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"For grace and love and are to our souls, what water and sunlight are to the tiniest seeds in the earth: vital for growing healthy, ripe, delicious fruit."

 

 

 

Summer is a Growing Time
Two years ago we bought a small eight acre hobby farm with a mid-century fixer-up farmhouse. The first year was all about working on the house; and this second year has been all about working on the land and our garden. In July we are just beginning to reap the harvest of all our labors – tilling and planting in late winter and early spring.

I have been surprised to discover that that even in the midst of harvest time, there is still plenty of hard work to be done. There is watering, weeding, tilling up old plants, and prepping the soil for the next season. Not to mention the ongoing conversations about what we will do differently next year: what we have learned, what practices we need to refine. For instance, pumpkins have no respect for their neighbors – they need their own separate patch. We are learning first hand that when it comes to a garden, the growing never really ends.

beans

Family Gardners

 

The Church's Green Growing Time
At our church we sing the “color song,” which is a little jingle to teach our kids (and even the grown-ups) the colors and the themes of the church year.

Purple and Blue for Preparation,
Gold is for a Celebration,
Green is for the Growing Time,
Red is for PENTECOST (we say this bit in a big deep voice.)

In these summer months after Pentecost, green is the dominant color (altar, vestments, etc), and green will remain for the majority of the Fall as well.

Growing in Faith
The green season is a “growing time,” because this is the portion of our faith year when we focus – through Bible readings and prayers – on how we can grow as Christians to be more like Jesus. Furthermore, we consider the fruits of the spirit: love, joy, peace, patience, kindness, generosity, faithfulness, gentleness, and self-control (Galatians 5:22-23).

This is when we think (both personally and communally) about what it means to “be Christ in the world”. What it means to share kindness, generosity, faithfulness, gentleness, peace, joy, love and self-control with the world around us. This is also a time to evaluate how growing these fruits changes our daily lives; our everyday choices.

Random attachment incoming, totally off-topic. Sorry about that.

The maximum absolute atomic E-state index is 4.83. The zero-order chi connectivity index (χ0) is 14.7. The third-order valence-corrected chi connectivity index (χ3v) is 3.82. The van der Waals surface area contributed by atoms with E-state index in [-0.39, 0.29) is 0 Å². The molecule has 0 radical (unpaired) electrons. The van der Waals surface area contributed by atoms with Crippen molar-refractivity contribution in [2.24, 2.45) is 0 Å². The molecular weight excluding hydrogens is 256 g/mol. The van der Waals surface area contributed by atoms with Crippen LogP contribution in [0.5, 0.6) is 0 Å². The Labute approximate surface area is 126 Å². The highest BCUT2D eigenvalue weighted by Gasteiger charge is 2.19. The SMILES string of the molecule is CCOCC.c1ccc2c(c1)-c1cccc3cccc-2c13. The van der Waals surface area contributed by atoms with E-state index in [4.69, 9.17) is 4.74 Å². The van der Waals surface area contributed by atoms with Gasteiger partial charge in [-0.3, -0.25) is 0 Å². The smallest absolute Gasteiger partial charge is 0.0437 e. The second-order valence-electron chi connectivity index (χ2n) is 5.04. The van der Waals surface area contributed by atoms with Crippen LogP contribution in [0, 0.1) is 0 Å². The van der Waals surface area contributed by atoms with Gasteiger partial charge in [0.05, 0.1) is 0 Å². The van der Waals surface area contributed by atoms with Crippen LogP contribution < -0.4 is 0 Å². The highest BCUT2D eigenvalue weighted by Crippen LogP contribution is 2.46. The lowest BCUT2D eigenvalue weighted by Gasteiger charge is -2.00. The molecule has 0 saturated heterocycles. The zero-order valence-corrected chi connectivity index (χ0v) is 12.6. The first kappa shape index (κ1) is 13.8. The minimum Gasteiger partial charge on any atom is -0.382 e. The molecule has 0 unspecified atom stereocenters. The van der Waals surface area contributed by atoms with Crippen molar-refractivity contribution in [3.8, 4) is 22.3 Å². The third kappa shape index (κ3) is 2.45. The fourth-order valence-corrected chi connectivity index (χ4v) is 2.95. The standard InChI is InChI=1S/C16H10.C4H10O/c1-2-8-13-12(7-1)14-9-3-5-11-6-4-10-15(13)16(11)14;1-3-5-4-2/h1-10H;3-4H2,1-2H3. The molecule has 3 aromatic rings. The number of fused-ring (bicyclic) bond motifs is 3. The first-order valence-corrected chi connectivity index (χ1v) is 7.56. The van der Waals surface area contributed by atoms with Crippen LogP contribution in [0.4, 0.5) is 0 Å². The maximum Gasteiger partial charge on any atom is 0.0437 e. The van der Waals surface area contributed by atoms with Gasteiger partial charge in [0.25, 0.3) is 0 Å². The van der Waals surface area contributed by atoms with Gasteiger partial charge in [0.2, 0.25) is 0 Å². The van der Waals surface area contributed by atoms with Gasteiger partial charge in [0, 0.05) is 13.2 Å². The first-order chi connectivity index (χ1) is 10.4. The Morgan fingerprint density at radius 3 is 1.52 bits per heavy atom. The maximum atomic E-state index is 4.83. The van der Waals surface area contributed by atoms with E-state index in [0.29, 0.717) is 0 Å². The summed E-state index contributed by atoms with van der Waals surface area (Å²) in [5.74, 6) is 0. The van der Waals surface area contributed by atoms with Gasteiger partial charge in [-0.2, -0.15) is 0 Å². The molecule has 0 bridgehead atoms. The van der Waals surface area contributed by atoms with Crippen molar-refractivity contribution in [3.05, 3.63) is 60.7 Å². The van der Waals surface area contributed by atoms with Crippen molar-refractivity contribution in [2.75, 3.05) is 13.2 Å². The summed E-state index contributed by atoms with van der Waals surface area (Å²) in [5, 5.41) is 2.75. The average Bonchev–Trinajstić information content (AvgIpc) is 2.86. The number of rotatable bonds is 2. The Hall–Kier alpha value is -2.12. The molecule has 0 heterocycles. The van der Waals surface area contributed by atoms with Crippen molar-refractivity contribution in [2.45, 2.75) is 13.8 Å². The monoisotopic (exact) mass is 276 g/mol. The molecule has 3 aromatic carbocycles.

A Challenge to Grow this Summer
I have a challenge for your household, and for mine. For the remainder of the summer, can we choose to work on one of the Fruits of the Spirits? How would it change our family life, our community life, and our personal life, if as a team we worked together, intentionally and mindfully growing in one of these areas?

• What fruit of the spirit would you pick: Would it be joy? Love? Peace?

• What about practicing gentleness with each other, especially in your speech?

• Maybe you want to find a way to generously serve a forgotten community, such as the seniors in your neighborhood, or foster kids who have aged out of the system.

• Perhaps you need to all practice patience together on a long road trip.

• Or faithfulness in seeing a DIY project through to the end together.

• Maybe you can all practice self-control in your media consumption.

As you go along in your practice, try to notice and discuss what is working and what might need tweaking. Maybe you made mistakes (like I did planting my pumpkins next to my tomatoes), or maybe you discovered something life changing (like how much better the tomatoes do when weeded and stripped at the bottom!)

Whatever it is you do, remember that growth is often slow going and occasionally uncomfortable, and never really ending. But don’t give up! Keep heaping mounds of Christ love and grace on each other! For grace and love and are to our souls, what water and sunlight are to the tiniest seeds in the earth: vital for growing healthy, ripe, delicious fruit.

 


Jerusalem Jackson Greer is a writer, speaker, nest-fluffer, novice farm-gal, and author of A Homemade Year: The Blessings of Cooking, Crafting and Coming Together. She is also the Minister to Children, Youth, and Families at St. Peter’s Episcopal Church in Conway, Arkansas. Jerusalem lives with her husband and two sons on a little farm in Shady Grove, Arkansas. As a family, they are attempting to live a slower version of modern life. She blogs about all of this and more at http://jerusalemgreer.com

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